highlights the need to help workers in their job transitions through effective and timely employment services as well as prevention and early intervention measures. Looking ahead, countries should focus on putting in place comprehensive adult learning strategies - in particular for low-skilled adults - to prevent skills depreciation and obsolescence and facilitate transitions across jobs. Adult learning systems will also need to be strengthened and adapted to provide all workers with adequate opportunities for retraining throughout their careers (OECD, 2019b:4).

Thus, it seems that career counselling could be well positioned to respond to this call to support workers with their job transitions and learning pathways as the labour market changes.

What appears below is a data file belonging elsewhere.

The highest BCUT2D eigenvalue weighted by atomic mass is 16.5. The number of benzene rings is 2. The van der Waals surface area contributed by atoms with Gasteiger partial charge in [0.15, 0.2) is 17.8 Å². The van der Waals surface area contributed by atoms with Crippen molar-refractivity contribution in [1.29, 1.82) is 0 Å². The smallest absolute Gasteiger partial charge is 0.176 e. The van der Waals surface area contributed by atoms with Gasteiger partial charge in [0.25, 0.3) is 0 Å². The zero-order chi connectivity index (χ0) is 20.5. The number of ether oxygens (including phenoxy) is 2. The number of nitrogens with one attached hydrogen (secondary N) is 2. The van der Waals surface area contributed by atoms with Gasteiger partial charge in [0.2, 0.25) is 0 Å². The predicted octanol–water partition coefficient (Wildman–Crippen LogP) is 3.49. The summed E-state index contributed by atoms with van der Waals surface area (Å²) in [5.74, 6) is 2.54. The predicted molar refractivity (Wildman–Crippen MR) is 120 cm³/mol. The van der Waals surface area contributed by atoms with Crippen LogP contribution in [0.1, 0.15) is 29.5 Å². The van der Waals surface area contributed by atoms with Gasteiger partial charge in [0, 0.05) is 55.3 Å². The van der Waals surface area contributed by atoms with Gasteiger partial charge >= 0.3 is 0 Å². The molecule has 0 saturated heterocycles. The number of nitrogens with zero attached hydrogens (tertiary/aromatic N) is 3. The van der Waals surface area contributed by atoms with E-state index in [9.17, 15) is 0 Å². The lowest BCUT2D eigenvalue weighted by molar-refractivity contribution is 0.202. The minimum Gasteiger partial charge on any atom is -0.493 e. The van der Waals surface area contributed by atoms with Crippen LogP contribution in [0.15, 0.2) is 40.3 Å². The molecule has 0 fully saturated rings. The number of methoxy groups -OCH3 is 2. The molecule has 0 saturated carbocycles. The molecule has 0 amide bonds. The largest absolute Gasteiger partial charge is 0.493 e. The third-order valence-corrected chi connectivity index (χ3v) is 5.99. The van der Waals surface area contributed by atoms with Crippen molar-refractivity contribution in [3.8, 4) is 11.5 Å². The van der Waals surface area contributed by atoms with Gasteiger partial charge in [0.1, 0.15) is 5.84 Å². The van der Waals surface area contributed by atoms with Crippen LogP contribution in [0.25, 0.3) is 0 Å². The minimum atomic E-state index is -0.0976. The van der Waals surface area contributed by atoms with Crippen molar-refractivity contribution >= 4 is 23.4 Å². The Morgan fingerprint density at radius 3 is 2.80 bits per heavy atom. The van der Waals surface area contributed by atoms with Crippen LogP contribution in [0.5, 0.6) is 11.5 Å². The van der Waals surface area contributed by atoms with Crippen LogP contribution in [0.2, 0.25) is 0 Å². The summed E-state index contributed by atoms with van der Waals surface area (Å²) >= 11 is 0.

Recent Trends in Career Counselling

Career counselling over the last and present centuries can be seen as responding to ongoing changes in societal, economic and work contexts. Indeed, successive decades over the last 120 years have presented career counselling with new challenges and the field has responded to such challenges through reconstructing career counselling models and assessment (Busacca, 2017). A major challenge facing career counselling in more recent decades, however, has been the accelerated and sustained pace of change in both social and work contexts. To address this challenge newer career counselling models and theories have made a fundamental philosophical shift from modernism to postmodernism. Constructivism is one example of such a shift that challenges earlier career counselling models that were based on logical positivism that focuses on cause and effect and linear progression, and places limited emphasis on environmental factors (Watson & Stead, 2017). A further example is Blustein's (2017) call for the profession to "actively engage in public debates about work and human rights" (p. 450) and his suggestion that career counsellors move from an individual to a context focus.